its an overload on the circuit breaker the 3 outlets are on.. many times groups of outlets are on different circuit breakers.. even though they are in the same room... especially if some are on a gfi outlet
In the United States and in commercial and industrial installations a 20 amp circuit may have 13 outlets, a 15 amp breaker may have 10. In a home there is no limit except common sense. I wouldn't put more than 2 rooms on a circuit. This limits how much goes off when a breaker trips, especially since in homes very often your lights and outlets share circuits.
first be sure to reset the breaker handle to the off position. When a breaker trips the handle goes to a neutral position. After resetting the handle turn it tothe on position. If it trips again there is a short in the circuit. Find out which outlets are not workingand unplug anything that is currently plugged in to the outlets. Reset the breaker and turn it to the on position,if it trips again call a qualified electrician.
Assume a single breaker controlling a number of outlets. The black wire is HOT, the white wire is Neutral and the green or bare wire is Ground. The wires and outlets should match the rating of the breaker in Amps. Typically 15 A for 14 Gauge wire. (I prefer 20A outlets and 12 gauge wire). You must calculate the expected load at each outlet. The electric code may be different in each locale, but 8 to 10 outlets on a circuit might be typical for general usage. That is over an amp per outlet. If you had a situation where you knew you would be plugging in a high amp device liek an electric heater you might only have 1 outlet on circuit. You wire the outlets in a circuit in parallel and make certain each is wired identically. The Black wire should always be on the copper colored screw and the white on silver screw and the ground on the green screw. For a couple of bucks you can buy an outlet tester. It is usually yellow with a three prong plug and lights that tell you if an outlet is wired correctly with power turned on. The lights identify problems based on which lights are lit.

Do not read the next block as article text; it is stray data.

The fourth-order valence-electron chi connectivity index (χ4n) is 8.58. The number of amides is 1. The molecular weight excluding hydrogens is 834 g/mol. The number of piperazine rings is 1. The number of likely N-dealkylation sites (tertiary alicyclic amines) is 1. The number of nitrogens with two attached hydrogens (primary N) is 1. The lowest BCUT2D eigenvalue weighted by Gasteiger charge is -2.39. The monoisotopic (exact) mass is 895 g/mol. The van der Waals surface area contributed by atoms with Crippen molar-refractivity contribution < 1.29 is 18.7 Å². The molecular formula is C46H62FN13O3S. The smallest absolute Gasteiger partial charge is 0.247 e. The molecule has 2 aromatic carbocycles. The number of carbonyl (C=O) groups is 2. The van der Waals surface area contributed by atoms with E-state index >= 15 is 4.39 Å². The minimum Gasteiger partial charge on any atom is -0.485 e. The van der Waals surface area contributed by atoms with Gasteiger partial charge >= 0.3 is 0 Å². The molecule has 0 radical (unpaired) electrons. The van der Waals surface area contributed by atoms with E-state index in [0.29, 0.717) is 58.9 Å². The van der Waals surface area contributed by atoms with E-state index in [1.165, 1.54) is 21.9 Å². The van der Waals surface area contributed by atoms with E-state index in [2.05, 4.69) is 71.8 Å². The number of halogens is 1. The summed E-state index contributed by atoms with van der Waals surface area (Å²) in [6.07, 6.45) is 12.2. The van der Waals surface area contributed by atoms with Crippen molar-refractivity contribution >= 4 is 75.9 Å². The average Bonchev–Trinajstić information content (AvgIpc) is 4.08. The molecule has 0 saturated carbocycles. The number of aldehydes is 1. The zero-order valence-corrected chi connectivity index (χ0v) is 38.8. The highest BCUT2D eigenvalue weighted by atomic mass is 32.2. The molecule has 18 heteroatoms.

A "dedicated" circuit is one to which only one device is or can be connected; therefore the circuit is "dedicated" to the device. A NON dedicated circuit will therefore be one to which multiple devices can connect, such as the wall outlets in your home. Multiple wall outlets are connected to a common circuit breaker, making that an example of a non-dedicated circuit.
You should install no more than 9 outlets. If you add a 75 watt light then install no more than 8 outlets and that 1 light.
10 outlets as defined by the national electric code
The only determining factor is the size of the circuit breaker that you will be using. If the garage circuit will be protected with a 15 Amp breaker, you may use a 14 AWG wire. If the circuit will be protected with a 20 amp breaker, you must use a 12 AWG wire. Note too that garage outlets should be protected with a GFCI breaker or outlet. If you have any concerns regarding your ability to adequately design and install the garage outlets, please, for your own safety, contact a local electrician.
Depends on the breaker. If the load at the outlets is unknown then the standard rules of 80% apply. You can only load a circuit 80% of it's maximum value. For instance, if you're connecting your GFCI outlets to a 15 amp breaker you can only have a maximum of 12 outlets. If it's a 20 Amp breaker then you're allowed up to 16 outlets and so on. In the US, you are limited to 13 receptacles on a 20 amp circuit and 10 receptacles on a 15 amp circuit in commercial or industrial installations. Any or all of these can be gfci-protected. You can install one gfci, the first one from the panel, and protect any or all the others from that one.
Bathrooms, kitchens, garage and outside outlets are typically put on a GFI type breaker. Some electricians use a central GFI breaker that is inside the breaker panel, others use a GFI outlet at one location then "daisy-chain" several outlets to that circuit. Either is acceptable.